What is CAD/CHF?
The CAD/CHF currency pair represents the exchange rate between the Canadian dollar (CAD) and the Swiss franc (CHF) in the forex market, or how many CHF it takes to buy one CAD. Even though both currencies are major ones, the currency pair is classified as a minor one because it does not include the US dollar. CAD/CHF often has lesser liquidity because it is not as actively traded as other significant currency pairs like EUR/USD or USD/JPY. Nevertheless, it offers opportunities for investors looking to diversify their holdings.
What affects the price of the CAD/CHF pair?
Commodity prices, particularly oil, have a great impact on the CAD/CHF pair. Canada is a major exporter of resources and raw materials like crude oil, natural gas, gold, and wood, to the extent that CAD is frequently referred to as a commodity currency. Switzerland, on the other hand, is a major physical gold trade hub and is home to five of the most important precious metal refineries in the world, where 70% of the world's supply is melted down and refined. Consequently, changes in gold prices affect the value of the CHF. When they rise, there can be an increase in demand for the CHF and its value in relation to the CAD.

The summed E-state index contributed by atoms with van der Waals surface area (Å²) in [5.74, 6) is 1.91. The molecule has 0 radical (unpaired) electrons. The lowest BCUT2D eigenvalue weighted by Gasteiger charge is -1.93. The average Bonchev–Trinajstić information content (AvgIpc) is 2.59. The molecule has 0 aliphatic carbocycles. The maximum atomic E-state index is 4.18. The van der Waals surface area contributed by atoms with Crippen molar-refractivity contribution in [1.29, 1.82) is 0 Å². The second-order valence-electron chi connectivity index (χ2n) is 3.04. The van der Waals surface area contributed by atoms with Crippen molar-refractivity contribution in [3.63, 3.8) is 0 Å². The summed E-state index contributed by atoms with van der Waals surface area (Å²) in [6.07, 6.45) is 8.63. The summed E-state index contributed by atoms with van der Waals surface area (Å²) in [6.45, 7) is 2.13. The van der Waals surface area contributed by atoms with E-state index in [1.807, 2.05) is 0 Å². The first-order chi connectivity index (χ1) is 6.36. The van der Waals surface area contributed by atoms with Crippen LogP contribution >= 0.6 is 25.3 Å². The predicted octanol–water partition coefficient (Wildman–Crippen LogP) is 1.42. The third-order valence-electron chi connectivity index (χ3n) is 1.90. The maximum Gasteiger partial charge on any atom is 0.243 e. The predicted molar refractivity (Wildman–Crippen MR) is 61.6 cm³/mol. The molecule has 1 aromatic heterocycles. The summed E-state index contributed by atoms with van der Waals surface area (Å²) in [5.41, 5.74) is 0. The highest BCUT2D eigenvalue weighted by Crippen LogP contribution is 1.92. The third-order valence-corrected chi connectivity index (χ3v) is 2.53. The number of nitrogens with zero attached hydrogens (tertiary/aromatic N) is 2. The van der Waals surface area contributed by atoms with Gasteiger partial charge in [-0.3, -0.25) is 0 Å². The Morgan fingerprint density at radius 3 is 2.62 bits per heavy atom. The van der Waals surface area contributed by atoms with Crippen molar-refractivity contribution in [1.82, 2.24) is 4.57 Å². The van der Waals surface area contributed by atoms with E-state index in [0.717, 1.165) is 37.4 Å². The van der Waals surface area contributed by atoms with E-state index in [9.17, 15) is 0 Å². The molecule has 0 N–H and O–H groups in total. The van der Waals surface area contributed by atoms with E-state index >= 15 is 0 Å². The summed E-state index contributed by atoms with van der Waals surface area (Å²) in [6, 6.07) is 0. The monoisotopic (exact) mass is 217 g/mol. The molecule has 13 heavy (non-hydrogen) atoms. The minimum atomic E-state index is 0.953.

The monetary policies of the Swiss National Bank (SNB) and the Bank of Canada (BoC) have a significant effect on the CAD/CHF exchange rate. Interest rate differences between the two nations may entice investors from abroad, resulting in capital flows and affecting the currency pair.
General market sentiment can also influence the CAD/CHF pair. The Swiss franc is regarded as a safe-haven asset due to its low rate of inflation and stable economy. This quality makes it especially appealing during times of financial or economic unpredictability, allowing the CHF's value to increase in relation to the CAD.
What to watch out for when trading CAD/CHF?
CAD/CHF traders should keep an eye out for economic indicators such as GDP growth, employment data, inflation, and the trade balances of both Canada and Switzerland. Monitor announcements from the key influential bodies in the two countries. These include:
- Bank of Canada (BoC) and Swiss National Bank (SNB) for interest rate and policy decisions
- Statistics Canada and the Swiss Federal Statistics Office (FSO) for data on Trade Balance, Unemployment Rate, Consumer Price Index (CPI), and Gross Domestic Product (GDP)
- Oil-related events (such as OPEC meetings or inventory data)
- Geopolitical tensions, wars, and other conflicts